The behavior of firms with respect to ethical issues, such as the treatment of workers or the impact on the environment, is receiving increasing attention. Consumers can make their purchasing decision based on how firms treat their workers or the environment. As a result, it can pay for firms to behave ethically in order to attract such consumers. Alternatively, the traditional economic approach to such issues is regulation. In this approach, the government prescribes the fulfillment of certain standards and does not rely on individual consumers’ willingness to pay from their own pocket to buy more expensive products that they consider to be more ethical. This raises the question of how the preferences of consumers and regulation interact. Specifically, will regulation undermine the consumers’ motivation in the sense that if firms are forced to satisfy a certain, but relatively low standard, consumers are no longer willing to pay a higher price by switching to a firm that follows more ambitious standards? If this happens, the overall effect of regulation is ambiguous.
A sizable body of literature based on laboratory experiments shows that people are concerned with fairness and are willing to forego earnings in order to punish unfair behavior or reward fair behavior. However, most of this literature deals with reactions of agents in response to how others have treated them. A smaller strand of the literature also finds that participants reward and punish the fair and unfair treatment of third parties. A subset of this literature suggests that this behavior tends to survive even in markets, whereas other contributions indicate that market interactions per se already crowd out fairness. The finding that fair consumer choices can be observed in markets is important, because people may decide more selfishly in markets, since their impact is small and they believe that their choice will not affect the behavior of firms. Furthermore, consumers may think that what they do not buy will be bought by others, which undermines their own impact.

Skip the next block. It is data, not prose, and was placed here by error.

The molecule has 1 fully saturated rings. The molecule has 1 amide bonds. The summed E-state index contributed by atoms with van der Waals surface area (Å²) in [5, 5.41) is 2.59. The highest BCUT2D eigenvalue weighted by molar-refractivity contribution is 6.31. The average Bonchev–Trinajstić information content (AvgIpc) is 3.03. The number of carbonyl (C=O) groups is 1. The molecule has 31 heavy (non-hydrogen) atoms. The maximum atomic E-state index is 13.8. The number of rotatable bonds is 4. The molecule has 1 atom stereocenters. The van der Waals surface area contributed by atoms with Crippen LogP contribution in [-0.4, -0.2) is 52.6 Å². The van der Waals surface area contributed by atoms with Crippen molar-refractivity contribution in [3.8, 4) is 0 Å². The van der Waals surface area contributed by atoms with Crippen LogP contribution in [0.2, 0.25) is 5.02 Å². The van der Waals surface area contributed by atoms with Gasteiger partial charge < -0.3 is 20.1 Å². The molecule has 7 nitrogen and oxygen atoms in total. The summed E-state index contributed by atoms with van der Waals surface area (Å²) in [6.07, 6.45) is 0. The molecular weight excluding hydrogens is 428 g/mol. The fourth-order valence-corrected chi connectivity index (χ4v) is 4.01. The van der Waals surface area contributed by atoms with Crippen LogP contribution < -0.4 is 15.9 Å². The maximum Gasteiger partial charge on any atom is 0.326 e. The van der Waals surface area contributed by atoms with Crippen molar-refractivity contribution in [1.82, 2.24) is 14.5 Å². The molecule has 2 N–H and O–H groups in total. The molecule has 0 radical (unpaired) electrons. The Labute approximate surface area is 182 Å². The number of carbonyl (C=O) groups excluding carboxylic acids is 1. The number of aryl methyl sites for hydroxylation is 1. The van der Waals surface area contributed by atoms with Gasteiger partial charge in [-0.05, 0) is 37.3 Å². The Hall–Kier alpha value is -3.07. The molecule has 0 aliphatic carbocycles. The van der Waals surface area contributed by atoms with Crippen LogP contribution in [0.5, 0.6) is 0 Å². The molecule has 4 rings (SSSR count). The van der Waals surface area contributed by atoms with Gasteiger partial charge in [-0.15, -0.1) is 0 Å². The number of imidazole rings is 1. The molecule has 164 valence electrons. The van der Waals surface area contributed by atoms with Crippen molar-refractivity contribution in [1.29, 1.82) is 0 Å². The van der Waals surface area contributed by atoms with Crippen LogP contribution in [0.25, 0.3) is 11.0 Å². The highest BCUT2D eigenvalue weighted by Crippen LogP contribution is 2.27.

Dirk Engelmann, Dorothea Kübler and David Danz investigate the impact of regulation in such a market, where consumers can try to influence the behavior of firms. Specifically, they investigate the effect of a minimum wage on the intrinsic fairness of consumers. In each experimental market, a single consumer interacts with two firms, which are composed of one manager and one worker each. The manager sets prices and wages, while the worker takes no active role and, hence, has no power to affect the firm’s result. The consumer knows the prices and wages of both firms. In the base scenario, wages are unregulated. In an alternative scenario, wages are regulated to meet at least a given threshold, which is, however, far below a wage that would amount to an equal split of earnings among workers, managers, and the consumer. In line with earlier research, consumers are frequently buying from the firm with the higher price if it also pays the higher wage. In the presence of a minimum wage, they do this less frequently. However, the negative indirect effect on worker’s wages through a decreased willingness of consumers to pay more for higher wages is smaller than the positive direct effect of the minimum wage that is observed in situations where consumers and firms act relatively selfishly and, hence, wages would otherwise be below the minimum wage. Thus, in the setting of this study, the total effect of the minimum wage is positive for workers.
Overall, the experiments show that regulation can crowd out intrinsic fairness concerns, thereby counteracting the direct effect of a minimum-wage regulation. Whether this crowding out dominates the positive direct effect and, hence, whether the total effect of the regulation is negative or positive, depends on the specifics of the market.
The full paper “Do Legal Standards Affect Ethical Concerns of Consumers” is available as CRC TRR 190 Discussion Paper No. 234.
This text is jointly published by BCCP News and BSE Insights.